Wednesday, September 24, 2008

Why Can't Science Journalists Just Tell It Like It Is?

While I may not entirely agree with this article, it is nevertheless a very entertaining read. The article in chastised many journalists covering the LHC for overextending the "color commentary" about the LHC. The author cited several prominent newspapers that were guilty of using prose that really did not convey the content, but rather paid more attention to style in trying to grab an audience.

The color provided by this sort of extravagant prose comes at a cost. It may make for a richer read, but to decorate the science with ornate wordplay has a way of obscuring the very ideas those words are supposed to highlight. Such language gives science a flavor of the mystic and inaccessible, which is exactly the opposite of what it is: messy, full of false starts and wrong ideas, but ultimately committed to making the universe more coherent.

The author also said this at the end:

On the whole, the best writing about physics for a general audience seems to come from physicists, not journalists. This isn't due to the fact that physicists understand the subject matter better—if anything, people who spend all day in the lab are often the worst at explaining the big picture. Rather, they're better at writing about physics because they don't try so hard to make you care. They don't believe their readers must be seduced with colorful wordplay or end-of-the-world melodramas. Journalists writing popular treatments of subatomic physics could take a lesson from the scientists: Tell it straight and have a little faith that the subject matter itself—a major advance in our understanding of the cosmos—can generate its own wonder and excitement.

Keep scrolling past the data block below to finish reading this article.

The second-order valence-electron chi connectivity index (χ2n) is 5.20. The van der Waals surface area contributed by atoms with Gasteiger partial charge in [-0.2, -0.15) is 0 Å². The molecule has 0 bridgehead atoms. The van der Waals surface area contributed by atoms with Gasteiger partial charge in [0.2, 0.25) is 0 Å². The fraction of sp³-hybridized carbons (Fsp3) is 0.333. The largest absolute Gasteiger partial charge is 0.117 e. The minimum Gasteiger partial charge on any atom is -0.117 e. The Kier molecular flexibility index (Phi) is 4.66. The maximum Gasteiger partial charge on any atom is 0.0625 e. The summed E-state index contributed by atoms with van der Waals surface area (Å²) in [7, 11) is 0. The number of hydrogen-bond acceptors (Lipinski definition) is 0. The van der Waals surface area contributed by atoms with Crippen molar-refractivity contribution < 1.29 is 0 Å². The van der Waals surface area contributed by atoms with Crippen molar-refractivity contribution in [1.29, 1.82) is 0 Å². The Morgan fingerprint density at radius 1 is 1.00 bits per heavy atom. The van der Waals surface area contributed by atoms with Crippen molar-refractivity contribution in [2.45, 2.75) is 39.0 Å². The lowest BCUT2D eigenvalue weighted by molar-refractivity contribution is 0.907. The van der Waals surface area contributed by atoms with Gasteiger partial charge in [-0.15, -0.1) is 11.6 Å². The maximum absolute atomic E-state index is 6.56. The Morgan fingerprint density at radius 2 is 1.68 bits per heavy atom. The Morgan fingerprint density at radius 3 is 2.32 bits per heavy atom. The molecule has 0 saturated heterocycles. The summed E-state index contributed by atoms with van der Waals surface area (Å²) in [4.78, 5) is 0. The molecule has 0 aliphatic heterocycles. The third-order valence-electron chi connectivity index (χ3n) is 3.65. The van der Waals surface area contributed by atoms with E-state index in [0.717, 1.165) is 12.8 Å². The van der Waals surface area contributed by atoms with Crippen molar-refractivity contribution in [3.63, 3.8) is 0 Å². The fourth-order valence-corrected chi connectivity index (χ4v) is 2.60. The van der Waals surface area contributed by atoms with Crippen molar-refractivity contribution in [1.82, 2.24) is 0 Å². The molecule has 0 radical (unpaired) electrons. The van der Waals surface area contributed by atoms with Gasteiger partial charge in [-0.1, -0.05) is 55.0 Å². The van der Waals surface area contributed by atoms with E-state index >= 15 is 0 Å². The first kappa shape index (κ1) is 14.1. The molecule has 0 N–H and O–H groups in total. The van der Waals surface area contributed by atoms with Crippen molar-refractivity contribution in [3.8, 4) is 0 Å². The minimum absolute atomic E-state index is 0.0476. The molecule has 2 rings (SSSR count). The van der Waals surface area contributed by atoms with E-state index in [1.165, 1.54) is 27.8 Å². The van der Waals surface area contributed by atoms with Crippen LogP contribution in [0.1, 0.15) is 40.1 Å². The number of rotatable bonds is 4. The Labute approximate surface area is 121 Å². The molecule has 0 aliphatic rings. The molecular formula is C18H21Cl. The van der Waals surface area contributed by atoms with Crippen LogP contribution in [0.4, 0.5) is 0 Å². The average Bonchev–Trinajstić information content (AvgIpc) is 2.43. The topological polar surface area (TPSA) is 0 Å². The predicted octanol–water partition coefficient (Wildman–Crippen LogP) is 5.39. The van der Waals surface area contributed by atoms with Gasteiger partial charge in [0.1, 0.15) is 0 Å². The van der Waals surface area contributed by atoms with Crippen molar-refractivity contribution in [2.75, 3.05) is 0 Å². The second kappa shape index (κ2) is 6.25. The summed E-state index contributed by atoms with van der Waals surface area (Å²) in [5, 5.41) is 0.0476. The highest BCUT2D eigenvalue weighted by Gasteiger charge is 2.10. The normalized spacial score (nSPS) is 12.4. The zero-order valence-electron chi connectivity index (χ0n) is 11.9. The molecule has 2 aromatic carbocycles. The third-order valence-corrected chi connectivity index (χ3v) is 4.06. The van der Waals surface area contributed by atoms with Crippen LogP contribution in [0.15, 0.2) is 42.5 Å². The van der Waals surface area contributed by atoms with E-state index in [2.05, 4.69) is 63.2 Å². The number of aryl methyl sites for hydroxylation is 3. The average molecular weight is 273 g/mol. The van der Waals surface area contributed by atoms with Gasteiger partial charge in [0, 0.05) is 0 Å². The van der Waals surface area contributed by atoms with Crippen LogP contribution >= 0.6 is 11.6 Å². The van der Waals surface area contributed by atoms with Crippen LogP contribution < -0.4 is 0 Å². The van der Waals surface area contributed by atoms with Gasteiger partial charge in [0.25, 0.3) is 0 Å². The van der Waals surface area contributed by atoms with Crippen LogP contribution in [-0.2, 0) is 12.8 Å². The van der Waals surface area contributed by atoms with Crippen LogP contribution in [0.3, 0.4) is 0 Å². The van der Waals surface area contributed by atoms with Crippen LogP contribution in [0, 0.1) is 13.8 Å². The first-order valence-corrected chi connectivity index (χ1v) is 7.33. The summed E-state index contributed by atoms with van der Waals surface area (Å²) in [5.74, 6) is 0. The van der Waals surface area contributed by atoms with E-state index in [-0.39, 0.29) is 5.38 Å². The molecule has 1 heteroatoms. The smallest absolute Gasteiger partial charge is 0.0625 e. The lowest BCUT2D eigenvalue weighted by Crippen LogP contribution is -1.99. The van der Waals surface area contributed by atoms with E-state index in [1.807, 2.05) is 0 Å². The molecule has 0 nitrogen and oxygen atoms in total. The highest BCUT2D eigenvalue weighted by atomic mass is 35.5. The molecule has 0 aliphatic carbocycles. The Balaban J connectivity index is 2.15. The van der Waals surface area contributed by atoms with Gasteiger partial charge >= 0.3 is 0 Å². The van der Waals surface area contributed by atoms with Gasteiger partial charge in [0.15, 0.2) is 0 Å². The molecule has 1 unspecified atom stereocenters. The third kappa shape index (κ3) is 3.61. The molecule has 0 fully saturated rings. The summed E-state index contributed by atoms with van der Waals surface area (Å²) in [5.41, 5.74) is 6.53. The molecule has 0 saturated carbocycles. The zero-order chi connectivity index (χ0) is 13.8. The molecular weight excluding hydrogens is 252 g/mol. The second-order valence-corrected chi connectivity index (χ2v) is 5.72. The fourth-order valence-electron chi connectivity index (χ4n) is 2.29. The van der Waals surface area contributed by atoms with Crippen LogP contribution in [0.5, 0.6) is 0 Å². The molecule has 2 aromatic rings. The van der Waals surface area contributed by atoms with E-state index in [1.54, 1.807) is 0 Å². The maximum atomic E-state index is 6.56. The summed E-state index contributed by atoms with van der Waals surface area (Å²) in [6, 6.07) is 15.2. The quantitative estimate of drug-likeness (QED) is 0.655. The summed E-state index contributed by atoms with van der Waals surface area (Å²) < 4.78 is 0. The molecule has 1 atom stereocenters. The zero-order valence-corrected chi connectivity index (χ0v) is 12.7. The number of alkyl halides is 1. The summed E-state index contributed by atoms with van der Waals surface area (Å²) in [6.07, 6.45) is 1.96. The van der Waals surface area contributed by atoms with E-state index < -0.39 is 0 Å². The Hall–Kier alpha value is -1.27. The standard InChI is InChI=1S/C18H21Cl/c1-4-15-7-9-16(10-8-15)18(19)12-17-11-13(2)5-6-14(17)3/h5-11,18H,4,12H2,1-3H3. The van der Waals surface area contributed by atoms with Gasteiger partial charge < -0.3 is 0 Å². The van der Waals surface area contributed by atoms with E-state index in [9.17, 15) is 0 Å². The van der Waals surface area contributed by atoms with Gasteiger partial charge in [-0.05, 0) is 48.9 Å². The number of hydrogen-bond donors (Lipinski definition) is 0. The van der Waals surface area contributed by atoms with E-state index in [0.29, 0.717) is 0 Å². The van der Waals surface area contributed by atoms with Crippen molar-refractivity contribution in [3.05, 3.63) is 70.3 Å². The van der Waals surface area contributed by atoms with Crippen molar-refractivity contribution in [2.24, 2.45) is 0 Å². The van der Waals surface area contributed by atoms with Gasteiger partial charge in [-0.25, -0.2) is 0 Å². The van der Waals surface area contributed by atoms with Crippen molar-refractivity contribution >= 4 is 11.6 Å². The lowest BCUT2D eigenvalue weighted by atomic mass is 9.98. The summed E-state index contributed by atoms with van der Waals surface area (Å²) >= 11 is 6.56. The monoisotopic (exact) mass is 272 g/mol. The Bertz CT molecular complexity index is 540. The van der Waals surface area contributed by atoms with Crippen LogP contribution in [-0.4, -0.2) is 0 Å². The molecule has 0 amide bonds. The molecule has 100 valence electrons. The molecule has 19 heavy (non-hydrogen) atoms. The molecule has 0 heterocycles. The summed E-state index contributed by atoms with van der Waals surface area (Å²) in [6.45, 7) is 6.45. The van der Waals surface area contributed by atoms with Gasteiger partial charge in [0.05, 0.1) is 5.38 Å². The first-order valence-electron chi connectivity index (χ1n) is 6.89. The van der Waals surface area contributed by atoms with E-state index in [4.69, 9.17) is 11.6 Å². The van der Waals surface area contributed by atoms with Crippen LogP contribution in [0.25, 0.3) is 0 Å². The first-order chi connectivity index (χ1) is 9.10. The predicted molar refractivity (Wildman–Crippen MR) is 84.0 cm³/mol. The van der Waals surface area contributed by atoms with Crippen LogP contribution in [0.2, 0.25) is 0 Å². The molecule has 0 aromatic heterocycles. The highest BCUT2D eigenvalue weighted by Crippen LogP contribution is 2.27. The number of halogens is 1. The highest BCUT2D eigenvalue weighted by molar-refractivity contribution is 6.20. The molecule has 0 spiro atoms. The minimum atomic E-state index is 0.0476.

While in general, I tend to agree with all this, I'm of two minds with regards to this as well. I think communicating, as accurately as possible, the idea is the most important thing we can do. To do this, we must be able to convey the idea in a manner that is understandable to the audience we are talking to. So this is the substance.

However, the public often are more "seduced" by the style. For a scientist, he/she must start to realize this because there have been way too many instances where science was defeated by style without any substance. So we DO have to try harder to make people care, and the politicians to care, because if not, we end up in this situation where the importance of science has taken the back seat, and so has the funding.

One thing that this article did do is to prove my point that science cannot be done in the popular media.


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